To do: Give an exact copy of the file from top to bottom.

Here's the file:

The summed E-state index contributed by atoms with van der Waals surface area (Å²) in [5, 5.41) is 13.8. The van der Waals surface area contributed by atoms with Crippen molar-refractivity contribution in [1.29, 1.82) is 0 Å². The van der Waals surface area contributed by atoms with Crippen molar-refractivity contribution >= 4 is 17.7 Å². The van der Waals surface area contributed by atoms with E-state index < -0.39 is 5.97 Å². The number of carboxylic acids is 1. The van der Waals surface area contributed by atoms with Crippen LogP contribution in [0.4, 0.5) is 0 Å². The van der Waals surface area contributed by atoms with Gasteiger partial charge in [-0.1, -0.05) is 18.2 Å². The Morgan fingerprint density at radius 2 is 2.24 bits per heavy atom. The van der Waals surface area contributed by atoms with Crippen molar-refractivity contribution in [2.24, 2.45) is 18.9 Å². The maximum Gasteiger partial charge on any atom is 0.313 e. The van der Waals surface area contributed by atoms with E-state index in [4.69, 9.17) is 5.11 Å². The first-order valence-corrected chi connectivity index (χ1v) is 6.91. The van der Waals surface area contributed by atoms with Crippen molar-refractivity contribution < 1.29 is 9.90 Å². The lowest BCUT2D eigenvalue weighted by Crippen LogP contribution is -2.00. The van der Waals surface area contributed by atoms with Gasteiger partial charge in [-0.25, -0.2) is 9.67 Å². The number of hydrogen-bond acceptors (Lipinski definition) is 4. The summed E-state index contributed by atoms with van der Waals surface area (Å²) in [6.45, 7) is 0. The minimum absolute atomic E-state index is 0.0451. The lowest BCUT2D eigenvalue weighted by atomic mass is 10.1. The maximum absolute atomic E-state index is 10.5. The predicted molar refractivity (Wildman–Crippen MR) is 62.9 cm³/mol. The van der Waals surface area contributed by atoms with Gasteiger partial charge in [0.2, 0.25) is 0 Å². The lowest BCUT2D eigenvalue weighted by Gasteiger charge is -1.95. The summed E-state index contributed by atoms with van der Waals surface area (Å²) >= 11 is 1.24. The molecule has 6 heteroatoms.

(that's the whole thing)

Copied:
The summed E-state index contributed by atoms with van der Waals surface area (Å²) in [5, 5.41) is 13.8. The van der Waals surface area contributed by atoms with Crippen molar-refractivity contribution in [1.29, 1.82) is 0 Å². The van der Waals surface area contributed by atoms with Crippen molar-refractivity contribution >= 4 is 17.7 Å². The van der Waals surface area contributed by atoms with E-state index < -0.39 is 5.97 Å². The number of carboxylic acids is 1. The van der Waals surface area contributed by atoms with Crippen LogP contribution in [0.4, 0.5) is 0 Å². The van der Waals surface area contributed by atoms with Gasteiger partial charge in [-0.1, -0.05) is 18.2 Å². The Morgan fingerprint density at radius 2 is 2.24 bits per heavy atom. The van der Waals surface area contributed by atoms with Crippen molar-refractivity contribution in [2.24, 2.45) is 18.9 Å². The maximum Gasteiger partial charge on any atom is 0.313 e. The van der Waals surface area contributed by atoms with E-state index in [4.69, 9.17) is 5.11 Å². The first-order valence-corrected chi connectivity index (χ1v) is 6.91. The van der Waals surface area contributed by atoms with Crippen molar-refractivity contribution < 1.29 is 9.90 Å². The lowest BCUT2D eigenvalue weighted by Crippen LogP contribution is -2.00. The van der Waals surface area contributed by atoms with Gasteiger partial charge in [-0.25, -0.2) is 9.67 Å². The number of hydrogen-bond acceptors (Lipinski definition) is 4. The summed E-state index contributed by atoms with van der Waals surface area (Å²) in [6.45, 7) is 0. The minimum absolute atomic E-state index is 0.0451. The lowest BCUT2D eigenvalue weighted by atomic mass is 10.1. The maximum absolute atomic E-state index is 10.5. The predicted molar refractivity (Wildman–Crippen MR) is 62.9 cm³/mol. The van der Waals surface area contributed by atoms with Gasteiger partial charge in [0.2, 0.25) is 0 Å². The lowest BCUT2D eigenvalue weighted by Gasteiger charge is -1.95. The summed E-state index contributed by atoms with van der Waals surface area (Å²) >= 11 is 1.24. The molecule has 6 heteroatoms.